# Theoritical amount of Sodium Bicarbonate

I have to find the theoretical amount of sodium bicarbonate. The steps I followed in order to produce it are:

1. 15g $\ce{NaCl}$ are added to a beaker. Then we add 87.5 mL of $\ce{NH3}(12M)$

2. We add 115g of dry ice(whose density is 1.5 g/mL)

3. Then the solid is taken with filtration and we rinse it first with 9mL of cold water and then with 6mL of acetone.

Then we put the solid in the oven. I know that the product after we take it off the oven will be sodium bicarbonate. I believe that in order to find the theoretical amount of sodium bicarbonate I have to write down the reactions that are taking place.

$\ce{NaCl + NH_3 + CO_2 + H_2O → NH_4Cl + NaHCO_3}$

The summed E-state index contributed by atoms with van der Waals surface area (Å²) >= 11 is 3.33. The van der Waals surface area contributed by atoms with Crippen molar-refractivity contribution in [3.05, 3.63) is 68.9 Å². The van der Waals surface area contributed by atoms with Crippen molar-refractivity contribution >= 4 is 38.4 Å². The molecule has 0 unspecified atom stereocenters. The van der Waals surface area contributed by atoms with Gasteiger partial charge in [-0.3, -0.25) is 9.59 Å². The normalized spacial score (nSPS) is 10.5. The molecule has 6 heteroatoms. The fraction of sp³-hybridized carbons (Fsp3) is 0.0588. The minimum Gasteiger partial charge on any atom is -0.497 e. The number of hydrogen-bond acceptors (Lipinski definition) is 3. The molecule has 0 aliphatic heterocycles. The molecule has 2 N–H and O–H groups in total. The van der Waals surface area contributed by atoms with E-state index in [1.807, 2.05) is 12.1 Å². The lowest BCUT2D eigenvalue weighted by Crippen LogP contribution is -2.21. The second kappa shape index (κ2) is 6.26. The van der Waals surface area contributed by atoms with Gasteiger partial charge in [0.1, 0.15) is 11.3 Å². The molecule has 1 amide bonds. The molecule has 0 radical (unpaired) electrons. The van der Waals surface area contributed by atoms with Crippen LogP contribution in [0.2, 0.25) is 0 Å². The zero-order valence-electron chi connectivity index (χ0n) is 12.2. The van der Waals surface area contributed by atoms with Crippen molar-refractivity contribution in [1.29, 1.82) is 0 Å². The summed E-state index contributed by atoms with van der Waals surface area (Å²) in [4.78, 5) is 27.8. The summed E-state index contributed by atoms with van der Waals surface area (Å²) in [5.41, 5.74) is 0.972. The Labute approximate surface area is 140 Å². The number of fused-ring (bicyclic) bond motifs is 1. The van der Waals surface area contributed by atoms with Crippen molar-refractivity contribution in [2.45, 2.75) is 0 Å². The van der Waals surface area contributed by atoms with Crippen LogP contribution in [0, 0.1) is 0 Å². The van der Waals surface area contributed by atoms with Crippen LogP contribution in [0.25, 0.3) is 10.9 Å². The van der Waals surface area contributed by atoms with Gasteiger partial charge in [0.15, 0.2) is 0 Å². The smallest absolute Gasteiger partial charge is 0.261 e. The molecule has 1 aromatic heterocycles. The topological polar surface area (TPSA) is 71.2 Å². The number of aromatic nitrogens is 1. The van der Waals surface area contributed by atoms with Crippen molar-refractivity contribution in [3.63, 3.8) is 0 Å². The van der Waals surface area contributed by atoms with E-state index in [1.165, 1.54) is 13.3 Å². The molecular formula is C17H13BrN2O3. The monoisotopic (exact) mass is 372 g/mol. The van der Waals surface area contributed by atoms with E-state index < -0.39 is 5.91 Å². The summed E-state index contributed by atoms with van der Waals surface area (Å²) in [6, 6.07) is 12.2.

But I'm confused as to if there is another reaction where $\ce{NH_4Cl}$ and $\ce{NaHCO_3}$ react with water or acetone. Also, working with the stoichiometry of the reactions, from which reactant is it better to conclude about the moles of NaHCO3?

• considering your second question, when looking at the reaction $\ce{2A + B -> AB + A}$, how much AB do you think you get? 1 or 2? – Fl.pf. Mar 27 '17 at 10:12
• I get 1 AB. But we have to know the moles of A and B in order to see how much reacts from each and how much AB we will finally get. – Maria P Mar 27 '17 at 10:16
• yeah. So have you calculated how many moles you have of your reactants? – Fl.pf. Mar 27 '17 at 10:22
• The moles of NaCl are 0.256, the moles of NH3 are 1.05. I'm confused about the moles of CO2(which is produced by the dry ice) – Maria P Mar 27 '17 at 10:31
• $\ce{CO_2}$ moles are not produced by dry ice. Dry ice is $\ce{CO_2}$. You need 1 $\ce{NaCl}$ to get 1 $\ce{NaHCO_3}$, right? So if you have 0.256 mol of $\ce{Na}$, how much $\ce{NaHCO_3}$ could you theoretically synthesize (no losses, no by-products)? – Fl.pf. Mar 27 '17 at 10:34